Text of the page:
# $\operatorname{Hom}_k(k,V)$ is a vector space?

Is it true that a vector space is just the set of maps from the underlying field to the space itself. I.e. if $V$ is a vector space of the field $k$ then $$V\cong \operatorname{Hom}_k(k,V)$$ if so then this would make an intuitive understanding of the dual space $V^*$ somewhat trivial since $$V^{**}\cong V\cong \operatorname{Hom}_k(k,V)\implies V^*=\operatorname{Hom}_k(V,k)$$ If true, an explanation of why $V\cong \operatorname{Hom}_k(k,V)$ with a simple example or two would provide a lot of clarity for me since I could easily grasp the dual vector space idea from that point.

Edit: I actually had to read two proposed answers a couple times for the idea to sink in but I could only pick one answer.

• That isomorphism is indeed valid. I am not at all clear about what your "intuitive understanding is", per the implication you've written. I suppose you're saying that $[\operatorname{Hom}_k(k,V)]^* \cong \operatorname{Hom}_k(V,k)$ is "obviously true" for some reason. Is that so? – Omnomnomnom Aug 4 '16 at 18:20
• Yes, $[\operatorname{Hom}_k(k,V)]^* \cong \operatorname{Hom}_k(V,k)$ is how I arrived at the implication. – Bob Aug 4 '16 at 18:28
• Is there an intuitive justification you have for the isomorphism $[\operatorname{Hom}_k(k,V)]^* \cong \operatorname{Hom}_k(V,k)$? Note that this isomorphism (generally) fails to hold if $V$ is infinite dimensional. – Omnomnomnom Aug 4 '16 at 18:28
• What @Omnomnomnom says generally fails for infinite-dimensional spaces is $[\operatorname{Hom}_k(V,W)]^* \cong \operatorname{Hom}_k(W,V)$. – Henning Makholm Aug 4 '16 at 18:42
• More generally if $R$ is any unital ring and $M$ is an $R$-module, there is a natural isomorphism between $\hom_R(R,-)$ and the identity functor. (Also, @Omnomnomnom's last comment is incorrect.) – arctic tern Aug 4 '16 at 19:37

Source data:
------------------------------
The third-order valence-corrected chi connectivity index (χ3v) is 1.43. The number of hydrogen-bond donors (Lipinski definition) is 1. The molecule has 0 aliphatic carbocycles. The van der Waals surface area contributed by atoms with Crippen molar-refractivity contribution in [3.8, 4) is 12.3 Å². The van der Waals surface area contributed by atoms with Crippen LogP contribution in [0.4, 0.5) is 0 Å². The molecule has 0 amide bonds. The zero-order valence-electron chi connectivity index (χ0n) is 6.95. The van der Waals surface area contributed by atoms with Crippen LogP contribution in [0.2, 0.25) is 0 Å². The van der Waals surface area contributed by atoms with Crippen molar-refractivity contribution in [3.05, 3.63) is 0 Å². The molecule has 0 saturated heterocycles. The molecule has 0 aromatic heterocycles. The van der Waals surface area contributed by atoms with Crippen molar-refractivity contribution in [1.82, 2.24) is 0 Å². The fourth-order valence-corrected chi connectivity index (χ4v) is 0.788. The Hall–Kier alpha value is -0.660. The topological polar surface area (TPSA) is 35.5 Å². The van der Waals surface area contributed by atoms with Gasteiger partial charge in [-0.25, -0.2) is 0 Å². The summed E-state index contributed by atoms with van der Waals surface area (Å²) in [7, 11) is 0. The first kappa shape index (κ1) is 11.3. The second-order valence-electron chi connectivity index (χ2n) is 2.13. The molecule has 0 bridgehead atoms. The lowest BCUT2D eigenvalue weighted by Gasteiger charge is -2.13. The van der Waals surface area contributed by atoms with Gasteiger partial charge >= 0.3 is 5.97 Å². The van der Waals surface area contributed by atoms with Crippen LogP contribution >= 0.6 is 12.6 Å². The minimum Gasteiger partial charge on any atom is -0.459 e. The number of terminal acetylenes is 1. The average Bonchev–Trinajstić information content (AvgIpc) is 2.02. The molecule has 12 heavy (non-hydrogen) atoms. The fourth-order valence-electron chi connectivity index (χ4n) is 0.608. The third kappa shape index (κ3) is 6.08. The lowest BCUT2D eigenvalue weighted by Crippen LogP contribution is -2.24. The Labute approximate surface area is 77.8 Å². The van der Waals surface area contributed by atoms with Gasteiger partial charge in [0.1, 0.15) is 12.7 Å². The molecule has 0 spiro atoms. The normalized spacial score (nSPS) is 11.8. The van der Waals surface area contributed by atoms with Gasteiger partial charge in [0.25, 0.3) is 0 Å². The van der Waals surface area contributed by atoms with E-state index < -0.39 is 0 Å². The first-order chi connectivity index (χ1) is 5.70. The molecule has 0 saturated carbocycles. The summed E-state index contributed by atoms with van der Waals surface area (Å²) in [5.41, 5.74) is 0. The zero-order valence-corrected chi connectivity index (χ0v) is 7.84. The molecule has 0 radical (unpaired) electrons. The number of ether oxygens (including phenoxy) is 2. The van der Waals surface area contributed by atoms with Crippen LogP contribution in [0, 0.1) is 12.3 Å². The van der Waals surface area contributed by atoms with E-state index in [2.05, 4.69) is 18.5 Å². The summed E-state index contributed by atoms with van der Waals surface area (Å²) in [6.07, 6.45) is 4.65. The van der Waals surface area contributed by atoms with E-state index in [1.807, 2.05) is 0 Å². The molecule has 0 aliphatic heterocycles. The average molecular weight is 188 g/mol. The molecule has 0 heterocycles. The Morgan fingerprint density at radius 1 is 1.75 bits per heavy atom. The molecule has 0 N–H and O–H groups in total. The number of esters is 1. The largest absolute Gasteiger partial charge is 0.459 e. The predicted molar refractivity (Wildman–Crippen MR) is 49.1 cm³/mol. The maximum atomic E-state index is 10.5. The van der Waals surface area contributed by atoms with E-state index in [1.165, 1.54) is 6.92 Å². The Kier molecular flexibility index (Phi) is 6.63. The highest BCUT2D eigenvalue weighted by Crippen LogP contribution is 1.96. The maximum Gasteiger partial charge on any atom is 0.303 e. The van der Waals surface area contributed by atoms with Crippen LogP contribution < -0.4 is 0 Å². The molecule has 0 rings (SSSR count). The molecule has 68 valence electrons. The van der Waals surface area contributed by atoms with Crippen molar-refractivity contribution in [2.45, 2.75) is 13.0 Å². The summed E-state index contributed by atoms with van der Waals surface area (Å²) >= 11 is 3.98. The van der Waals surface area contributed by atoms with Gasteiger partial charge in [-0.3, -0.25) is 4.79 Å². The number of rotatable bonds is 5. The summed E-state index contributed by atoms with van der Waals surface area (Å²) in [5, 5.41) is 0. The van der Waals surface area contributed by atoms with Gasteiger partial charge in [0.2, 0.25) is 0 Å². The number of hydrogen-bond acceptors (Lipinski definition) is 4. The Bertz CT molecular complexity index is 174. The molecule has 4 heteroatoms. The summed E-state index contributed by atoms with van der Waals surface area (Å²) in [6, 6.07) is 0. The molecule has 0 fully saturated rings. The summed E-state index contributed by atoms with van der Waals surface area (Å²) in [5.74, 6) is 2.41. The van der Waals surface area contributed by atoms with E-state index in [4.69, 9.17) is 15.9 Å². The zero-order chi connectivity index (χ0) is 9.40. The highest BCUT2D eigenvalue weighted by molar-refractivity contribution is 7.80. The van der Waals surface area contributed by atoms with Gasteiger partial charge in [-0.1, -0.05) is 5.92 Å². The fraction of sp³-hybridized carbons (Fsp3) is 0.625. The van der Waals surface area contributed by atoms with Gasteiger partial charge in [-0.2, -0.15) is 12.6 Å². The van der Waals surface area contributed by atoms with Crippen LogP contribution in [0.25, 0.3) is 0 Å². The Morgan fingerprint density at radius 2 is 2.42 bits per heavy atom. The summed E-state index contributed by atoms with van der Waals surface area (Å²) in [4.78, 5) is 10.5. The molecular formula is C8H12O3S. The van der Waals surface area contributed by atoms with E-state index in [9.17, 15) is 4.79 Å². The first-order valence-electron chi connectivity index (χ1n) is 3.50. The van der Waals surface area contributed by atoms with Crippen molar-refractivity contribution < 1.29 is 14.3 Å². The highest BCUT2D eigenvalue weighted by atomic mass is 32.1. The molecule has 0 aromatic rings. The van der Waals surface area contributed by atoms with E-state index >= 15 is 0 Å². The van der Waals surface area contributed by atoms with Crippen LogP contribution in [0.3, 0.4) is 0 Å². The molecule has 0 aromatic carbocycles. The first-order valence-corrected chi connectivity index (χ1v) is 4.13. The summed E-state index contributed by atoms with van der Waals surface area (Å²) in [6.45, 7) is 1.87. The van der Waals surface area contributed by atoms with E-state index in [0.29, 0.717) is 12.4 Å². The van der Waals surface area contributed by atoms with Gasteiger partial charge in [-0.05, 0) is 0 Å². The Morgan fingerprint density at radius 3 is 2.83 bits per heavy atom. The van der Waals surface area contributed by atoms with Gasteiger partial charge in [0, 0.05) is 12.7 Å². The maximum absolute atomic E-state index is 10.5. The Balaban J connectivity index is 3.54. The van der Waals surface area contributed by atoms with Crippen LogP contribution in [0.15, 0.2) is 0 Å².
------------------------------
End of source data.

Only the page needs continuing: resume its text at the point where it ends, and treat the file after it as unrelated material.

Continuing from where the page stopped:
## 2 Answers

This works even for infinite-dimensional vector spaces (or for that matter for general modules over unital rings): The map $$f \in \operatorname{Hom}_k(k,V) \mapsto f(1) \in V$$ is always vector space isomorphism. You don't need duals for that.

This is clearly injective and a homomorphism; to see that it is surjective, note that $v\in V$ corresponds to the map $t\in k\mapsto t\cdot v\in V$.

Indeed, we have $\DeclareMathOperator{\Hom}{Hom} V \cong \Hom_k(k,V)$. To see that this is the case, note that we have the (natural) isomorphism $\Phi: V \to \Hom_k(k,V)$ given by $$[\Phi(v)](t) = t \cdot v$$ for $v \in V$ and $t \in k$.

In terms of matrices, this amounts to saying that a column-vector $v = (v_1,\dots,v_n) \in k^n$ can be naturally identified with the $n \times 1$ matrix $$\pmatrix{v_1\\ \vdots \\ v_n}$$ which denotes a linear map from $k^1$ to $k^n$.

• I'd appreciate feedback if I've said something inaccurate. – Omnomnomnom Aug 4 '16 at 22:26
• Makes sense to me as the OP. I marked it up in fact. Just wish I could mark both your answer and the other answer as correct. – Bob Aug 5 '16 at 1:30